GLENVILLE, WV – Many have claimed to have had paranormal experiences at Glenville State College over the years. Authors and ghost hunters alike have researched and investigated sightings in Clark Hall, Louis Bennett Hall, Pickens Hall, and the Administration Building. Many say the ghost in these buildings is “Sis Linn.” Stories about her haunting the GSC campus have circulated since at least the 1970s, not only around Halloween, but all year long.
Sarah Louisa Linn was born in 1853. She was trained as a teacher and was the only graduate of the Glenville Branch of the West Virginia State Normal School (now Glenville State College) in 1877. She taught classes in Glenville and Fairmont before marrying I. L. Chrisman in June of 1905 at her home where Clark Hall currently stands on campus. After their short marriage ended, Sarah changed her name back to Linn and ran a boarding house out of her home for female students. In February of 1919, she was found bludgeoned to death in her home. Locals were stunned at what was dubbed the “Foulest and Most Bloodthirsty Crime Ever Perpetrated in Gilmer County” by The Glenville Democrat at the time.
Linn’s gravesite lies in the cemetery adjacent to Glenville’s campus and some say she still roams the campus looking for her killer.
Five years after the murder, officials from Glenville Normal School purchased Linn’s property, razed the house, and built Verona Maple Hall, a modern women’s dormitory for the time. Many said the dormitory was also haunted. After Verona Maple Hall was demolished years later, those spending time in the neighboring Clark Hall began to experience paranormal activity as well.
Unexplained Accounts on Campus
GSC Assistant Professor of Education Connie Stout-O’Dell had an experience in Clark Hall. “It was just before the summer session started, and I was in my office on the top mezzanine,” Stout-O’Dell said. She was grading papers when she heard a horrible noise. “It sounded like metal chairs being thrown around and as if people were moving metal desks.” She said that the noise lasted for ten to twelve minutes. “I thought it was the secretary moving things around downstairs.” She stopped grading papers and thought for a moment…it was odd because the noise sounded like it was coming from downstairs, upstairs, and the space behind the offices. So she decided to go downstairs to see what was going on. Before she got to mezzanine two, she thought to herself, “What if this is Sis Linn?” Just as she had that thought, the noises stopped and there was complete silence. She left and found the secretary who had been out of the building for over an hour; she had been in the building alone.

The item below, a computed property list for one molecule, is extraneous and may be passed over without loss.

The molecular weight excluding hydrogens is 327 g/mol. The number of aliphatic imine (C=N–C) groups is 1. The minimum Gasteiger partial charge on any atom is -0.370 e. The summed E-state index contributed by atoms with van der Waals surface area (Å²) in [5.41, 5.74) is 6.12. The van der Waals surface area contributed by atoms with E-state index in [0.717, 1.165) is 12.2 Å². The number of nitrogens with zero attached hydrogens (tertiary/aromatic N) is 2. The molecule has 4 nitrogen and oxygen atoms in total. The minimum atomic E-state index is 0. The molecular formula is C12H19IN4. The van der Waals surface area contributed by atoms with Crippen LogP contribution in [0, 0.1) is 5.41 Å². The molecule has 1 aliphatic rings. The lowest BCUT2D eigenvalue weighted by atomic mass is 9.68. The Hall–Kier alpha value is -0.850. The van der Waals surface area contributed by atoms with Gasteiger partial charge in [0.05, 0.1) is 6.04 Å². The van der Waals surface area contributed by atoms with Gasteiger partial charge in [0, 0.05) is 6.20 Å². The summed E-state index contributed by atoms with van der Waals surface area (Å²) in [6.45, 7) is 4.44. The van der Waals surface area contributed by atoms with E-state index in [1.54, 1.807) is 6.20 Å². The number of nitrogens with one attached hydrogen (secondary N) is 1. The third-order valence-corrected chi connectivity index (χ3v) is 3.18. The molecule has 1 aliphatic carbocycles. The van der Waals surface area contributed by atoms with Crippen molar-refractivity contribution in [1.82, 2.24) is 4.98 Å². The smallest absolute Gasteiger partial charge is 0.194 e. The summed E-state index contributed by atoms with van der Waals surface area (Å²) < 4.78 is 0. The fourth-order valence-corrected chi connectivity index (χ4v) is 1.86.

GSC Associate Professor of Education Dr. Kevin Cain was working late one evening alone in Clark Hall. He was in his office on the second floor when something peculiar happened. “I heard metal chains dragging on the floor and then the sound of a door closing; it sounded like a prison door closing,” Cain said. He then took his work home with him and left the building for the evening. “After that, I started taking my work home all the time!”
Student Support Services Project Director Jerry Burkhammer said that when Louis Bennett Hall was a men’s dormitory, there were strange occurrences five years in a row. These occurrences happened in room 225 on the first night freshmen stayed in the dorms. Burkhammer recalls the story of a former student who said he was awakened during his first night in the room. The student claimed he saw a lady dressed in white at the foot of the bed who spoke to him. Louis Bennett Hall rooms are now used as faculty and staff offices and many still report unexplained noises and sightings. Employees say they often hear running back and forth in the halls, report lights turning on and off by themselves, and often witness the elevator opening and closing without an occupant.
Glenville State College’s beautiful campus holds almost 150 years of history. Despite the occasional unexplained occurrence, most people brush the experiences off as the sounds of old buildings settling and simple campus folklore. A haunted GSC? That’s for you to decide!